Family caregivers provide a whopping 80% of the care at home. More than 40% of family caregivers report that the emotional stress of their role is high or very high. (Alzheimers’s Disease International) As the population ages, more and more families will be faced with how to care for their aging and ailing parents. These caregivers are at risk for higher rates of depression, illness and financial difficulty. Research shows that caregivers experience lower stress and better health when they learn skills through caregiver training and participate in a support group. Participation in these groups can actually allow caregivers to care for their loved ones at home longer.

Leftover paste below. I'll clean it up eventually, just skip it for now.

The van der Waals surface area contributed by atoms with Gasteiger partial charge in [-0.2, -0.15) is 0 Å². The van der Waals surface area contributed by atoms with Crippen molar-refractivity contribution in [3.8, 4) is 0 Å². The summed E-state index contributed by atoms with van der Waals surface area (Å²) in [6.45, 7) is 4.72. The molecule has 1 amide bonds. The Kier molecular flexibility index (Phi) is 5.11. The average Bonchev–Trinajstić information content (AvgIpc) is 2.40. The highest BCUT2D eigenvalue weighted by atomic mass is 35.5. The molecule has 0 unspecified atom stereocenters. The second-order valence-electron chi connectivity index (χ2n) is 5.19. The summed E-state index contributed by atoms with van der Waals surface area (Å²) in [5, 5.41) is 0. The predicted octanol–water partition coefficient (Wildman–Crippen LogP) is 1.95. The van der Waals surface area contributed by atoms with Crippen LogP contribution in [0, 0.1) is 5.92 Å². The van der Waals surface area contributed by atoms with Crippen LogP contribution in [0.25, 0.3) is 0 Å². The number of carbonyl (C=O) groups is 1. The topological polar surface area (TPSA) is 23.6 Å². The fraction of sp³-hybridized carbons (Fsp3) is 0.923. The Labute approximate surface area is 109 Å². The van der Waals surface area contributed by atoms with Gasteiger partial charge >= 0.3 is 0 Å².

Emotional and practical support, counselling, resource information and educational programs about Alzheimer’s disease all help a caregiver provide the best possible care for a loved one. It is also very important for caretakers to try to add as much fun to the daily routine as possible. Play music, board games and get out in nature as often as you can.
Caregivers must focus on their own needs, take time for their own health and get support and respite from caregiving regularly to be able to sustain their well-being during this caregiving journey. This is the easiest thing for someone to say and yet it is probably the hardest thing to do. This is because it often hard to see beyond the care tasks that await caregivers each morning.
Something very important to consider are the most common feelings that both family and caregivers experience, such as, guilt and feelings of loss and anger. What are the reasons for this? Allow me explain.